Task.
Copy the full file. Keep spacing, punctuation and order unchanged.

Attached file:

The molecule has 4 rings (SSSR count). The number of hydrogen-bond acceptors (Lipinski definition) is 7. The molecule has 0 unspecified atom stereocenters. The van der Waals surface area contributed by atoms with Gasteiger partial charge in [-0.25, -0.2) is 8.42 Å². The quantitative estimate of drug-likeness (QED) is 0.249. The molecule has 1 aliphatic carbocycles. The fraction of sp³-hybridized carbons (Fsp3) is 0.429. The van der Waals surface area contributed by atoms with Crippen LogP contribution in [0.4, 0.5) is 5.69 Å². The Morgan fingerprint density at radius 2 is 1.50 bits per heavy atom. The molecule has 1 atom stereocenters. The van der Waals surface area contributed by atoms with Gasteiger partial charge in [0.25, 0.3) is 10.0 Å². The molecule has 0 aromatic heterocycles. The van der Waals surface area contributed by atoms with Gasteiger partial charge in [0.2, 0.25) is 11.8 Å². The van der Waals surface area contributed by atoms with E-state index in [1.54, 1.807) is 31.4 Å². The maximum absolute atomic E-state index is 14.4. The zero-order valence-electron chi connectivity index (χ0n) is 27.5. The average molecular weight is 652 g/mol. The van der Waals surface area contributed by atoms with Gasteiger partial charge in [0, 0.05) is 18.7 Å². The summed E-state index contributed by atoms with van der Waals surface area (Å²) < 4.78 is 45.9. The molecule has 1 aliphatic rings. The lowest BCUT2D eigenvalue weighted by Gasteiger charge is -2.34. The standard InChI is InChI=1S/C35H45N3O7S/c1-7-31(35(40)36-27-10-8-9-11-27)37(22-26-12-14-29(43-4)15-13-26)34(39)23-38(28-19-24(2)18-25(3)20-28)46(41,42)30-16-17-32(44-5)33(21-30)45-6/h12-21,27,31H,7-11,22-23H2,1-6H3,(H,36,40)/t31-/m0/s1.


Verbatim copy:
The molecule has 4 rings (SSSR count). The number of hydrogen-bond acceptors (Lipinski definition) is 7. The molecule has 0 unspecified atom stereocenters. The van der Waals surface area contributed by atoms with Gasteiger partial charge in [-0.25, -0.2) is 8.42 Å². The quantitative estimate of drug-likeness (QED) is 0.249. The molecule has 1 aliphatic carbocycles. The fraction of sp³-hybridized carbons (Fsp3) is 0.429. The van der Waals surface area contributed by atoms with Crippen LogP contribution in [0.4, 0.5) is 5.69 Å². The Morgan fingerprint density at radius 2 is 1.50 bits per heavy atom. The molecule has 1 atom stereocenters. The van der Waals surface area contributed by atoms with Gasteiger partial charge in [0.25, 0.3) is 10.0 Å². The molecule has 0 aromatic heterocycles. The van der Waals surface area contributed by atoms with Gasteiger partial charge in [0.2, 0.25) is 11.8 Å². The van der Waals surface area contributed by atoms with E-state index in [1.54, 1.807) is 31.4 Å². The maximum absolute atomic E-state index is 14.4. The zero-order valence-electron chi connectivity index (χ0n) is 27.5. The average molecular weight is 652 g/mol. The van der Waals surface area contributed by atoms with Gasteiger partial charge in [0, 0.05) is 18.7 Å². The summed E-state index contributed by atoms with van der Waals surface area (Å²) < 4.78 is 45.9. The molecule has 1 aliphatic rings. The lowest BCUT2D eigenvalue weighted by Gasteiger charge is -2.34. The standard InChI is InChI=1S/C35H45N3O7S/c1-7-31(35(40)36-27-10-8-9-11-27)37(22-26-12-14-29(43-4)15-13-26)34(39)23-38(28-19-24(2)18-25(3)20-28)46(41,42)30-16-17-32(44-5)33(21-30)45-6/h12-21,27,31H,7-11,22-23H2,1-6H3,(H,36,40)/t31-/m0/s1.